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It started with Martin Walsh’s Wednesday lunchtime call last week to RTÉ’s Liveline – a day after Leo Varadkar called the election on January 14th – to complain about his deferred pension.

His call to Joe Duffy started a wider debate about the State pension age and the phased plan to raise it, turning it – unexpectedly – into a key issue of this general election.

It has left political parties engaging in “auction politics” as they scramble to find solutions, with little or no certainty around the cost in order to appease a powerful political and outspoken bloc of citizens: 60-something voters.

“This is grey power coming out now, and the thing is that older people vote,” said Paul Kenny, a former pensions ombudsman.

The proposed rise to 67 from the start of next year was a bridge too far for many pensioners – the qualifying age is to increase again to 68 in 2028

Walsh’s story is typical of the people affected. His grievance was having to sign on the dole for the jobseeker’s allowance to tide him over until next year when his State pension kicks in at 67, despite 49 years of work. This stopgap measure would leave him €45 a week short or €2,350 a year.

Politicians reported similar anger on the doorsteps among people being forced to retire at 65 but unable to claim their public pension until 66 after the qualifying age was raised by a year in 2014.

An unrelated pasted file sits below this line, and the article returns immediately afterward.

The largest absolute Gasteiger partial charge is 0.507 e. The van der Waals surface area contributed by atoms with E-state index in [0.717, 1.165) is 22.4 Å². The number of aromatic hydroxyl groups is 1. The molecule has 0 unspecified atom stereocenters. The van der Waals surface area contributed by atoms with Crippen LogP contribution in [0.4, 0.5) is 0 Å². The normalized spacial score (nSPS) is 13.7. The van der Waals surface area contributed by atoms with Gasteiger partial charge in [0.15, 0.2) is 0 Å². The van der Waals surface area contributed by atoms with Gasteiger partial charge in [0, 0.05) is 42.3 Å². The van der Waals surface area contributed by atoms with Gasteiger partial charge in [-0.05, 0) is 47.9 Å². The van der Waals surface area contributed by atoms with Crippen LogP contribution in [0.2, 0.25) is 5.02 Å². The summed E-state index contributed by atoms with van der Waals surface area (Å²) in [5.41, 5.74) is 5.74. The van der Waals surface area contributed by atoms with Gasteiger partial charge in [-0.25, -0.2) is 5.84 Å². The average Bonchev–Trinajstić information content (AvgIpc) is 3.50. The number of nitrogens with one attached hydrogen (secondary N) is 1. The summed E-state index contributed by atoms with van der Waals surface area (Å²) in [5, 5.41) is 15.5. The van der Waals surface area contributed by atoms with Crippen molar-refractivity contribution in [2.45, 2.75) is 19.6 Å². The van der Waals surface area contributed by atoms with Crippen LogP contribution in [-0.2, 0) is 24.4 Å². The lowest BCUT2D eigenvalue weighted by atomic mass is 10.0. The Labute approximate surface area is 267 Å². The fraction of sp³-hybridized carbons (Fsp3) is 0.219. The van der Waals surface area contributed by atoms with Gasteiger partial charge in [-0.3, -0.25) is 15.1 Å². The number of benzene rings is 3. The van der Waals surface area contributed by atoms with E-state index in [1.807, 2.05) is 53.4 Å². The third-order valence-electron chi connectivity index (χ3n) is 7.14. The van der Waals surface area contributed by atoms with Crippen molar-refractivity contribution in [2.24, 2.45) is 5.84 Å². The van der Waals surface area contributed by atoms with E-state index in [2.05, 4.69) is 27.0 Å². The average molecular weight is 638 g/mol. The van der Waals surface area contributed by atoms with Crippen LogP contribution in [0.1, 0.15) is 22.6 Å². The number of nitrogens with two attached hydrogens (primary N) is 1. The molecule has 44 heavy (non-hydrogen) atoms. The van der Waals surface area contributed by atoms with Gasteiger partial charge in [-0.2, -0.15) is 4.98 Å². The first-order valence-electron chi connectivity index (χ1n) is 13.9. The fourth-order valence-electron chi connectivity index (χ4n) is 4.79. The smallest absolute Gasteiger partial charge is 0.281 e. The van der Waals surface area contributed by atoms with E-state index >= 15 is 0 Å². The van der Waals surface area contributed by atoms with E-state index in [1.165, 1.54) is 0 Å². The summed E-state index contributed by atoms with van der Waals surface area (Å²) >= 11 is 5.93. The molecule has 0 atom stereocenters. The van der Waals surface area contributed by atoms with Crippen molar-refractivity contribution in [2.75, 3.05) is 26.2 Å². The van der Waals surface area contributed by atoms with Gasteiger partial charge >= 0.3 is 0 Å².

To qualify for the allowance or means-tested payments to bridge the gap until their State pension payments start people must show that they are capable of working and are available for and genuinely seeking work. This is not something people retiring from work expect to have to do.

The proposed rise to 67 from the start of next year was a bridge too far for many pensioners – the qualifying age is to increase again to 68 in 2028.

While the Government has taken steps to protect public sector workers, private sector employees – where companies continue to force people to retire at 65 under set contracts – are exposed.

“That was like striking a match in a petrol tank. It just went viral,” said Kenny.

The anger is similar to the reaction in 2008 when, mid-crisis, Fianna Fáil minister for finance Brian Lenihan withdrew the automatic entitlement of people aged 70 and over to a medical card.

Signing on for the dole when you were expecting you pension after a lifetime of work amounted to “absolute indignity”, said Ethel Buckley, Siptu’s deputy general secretary at the trade union’s launch on Thursday of a coalition of groups hoping to stop the State pension age rising to 67 next year.

Party promises

The political reaction to the clamour for a fix made a truism of the old election saying that candidates campaign in poetry but govern in prose.

The election pledges to fix the problem came as thick and fast as rhyming couplets, in contrast to past wordy warnings in government reports about unsustainable State pension liabilities.

Taoiseach Leo Varadkar said last weekend that it was irresponsible not to increase the pension age in line with longer life expectancy, but he recognised the anomalies this caused.

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